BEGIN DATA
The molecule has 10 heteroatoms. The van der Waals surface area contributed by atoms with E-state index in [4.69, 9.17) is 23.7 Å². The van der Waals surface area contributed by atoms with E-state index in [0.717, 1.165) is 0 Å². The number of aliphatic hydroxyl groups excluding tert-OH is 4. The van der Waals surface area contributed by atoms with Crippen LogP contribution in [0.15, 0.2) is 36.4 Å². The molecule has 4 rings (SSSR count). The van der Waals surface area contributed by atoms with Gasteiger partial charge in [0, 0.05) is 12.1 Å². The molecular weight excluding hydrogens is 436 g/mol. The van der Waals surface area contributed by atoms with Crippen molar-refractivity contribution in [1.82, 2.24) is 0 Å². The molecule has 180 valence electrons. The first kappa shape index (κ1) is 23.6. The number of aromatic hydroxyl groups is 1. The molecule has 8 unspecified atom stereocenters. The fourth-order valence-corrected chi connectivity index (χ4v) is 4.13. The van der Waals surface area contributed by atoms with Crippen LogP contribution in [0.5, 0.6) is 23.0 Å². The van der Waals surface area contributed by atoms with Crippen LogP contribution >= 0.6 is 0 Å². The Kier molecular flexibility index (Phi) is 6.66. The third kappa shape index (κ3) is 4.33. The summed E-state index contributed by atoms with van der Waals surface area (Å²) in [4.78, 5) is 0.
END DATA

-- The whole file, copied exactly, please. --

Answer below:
The molecule has 10 heteroatoms. The van der Waals surface area contributed by atoms with E-state index in [4.69, 9.17) is 23.7 Å². The van der Waals surface area contributed by atoms with E-state index in [0.717, 1.165) is 0 Å². The number of aliphatic hydroxyl groups excluding tert-OH is 4. The van der Waals surface area contributed by atoms with Crippen LogP contribution in [0.15, 0.2) is 36.4 Å². The molecule has 4 rings (SSSR count). The van der Waals surface area contributed by atoms with Gasteiger partial charge in [0, 0.05) is 12.1 Å². The molecular weight excluding hydrogens is 436 g/mol. The van der Waals surface area contributed by atoms with Crippen molar-refractivity contribution in [1.82, 2.24) is 0 Å². The molecule has 180 valence electrons. The first kappa shape index (κ1) is 23.6. The number of aromatic hydroxyl groups is 1. The molecule has 8 unspecified atom stereocenters. The fourth-order valence-corrected chi connectivity index (χ4v) is 4.13. The van der Waals surface area contributed by atoms with Crippen LogP contribution in [0.5, 0.6) is 23.0 Å². The van der Waals surface area contributed by atoms with Crippen LogP contribution >= 0.6 is 0 Å². The Kier molecular flexibility index (Phi) is 6.66. The third kappa shape index (κ3) is 4.33. The summed E-state index contributed by atoms with van der Waals surface area (Å²) in [4.78, 5) is 0.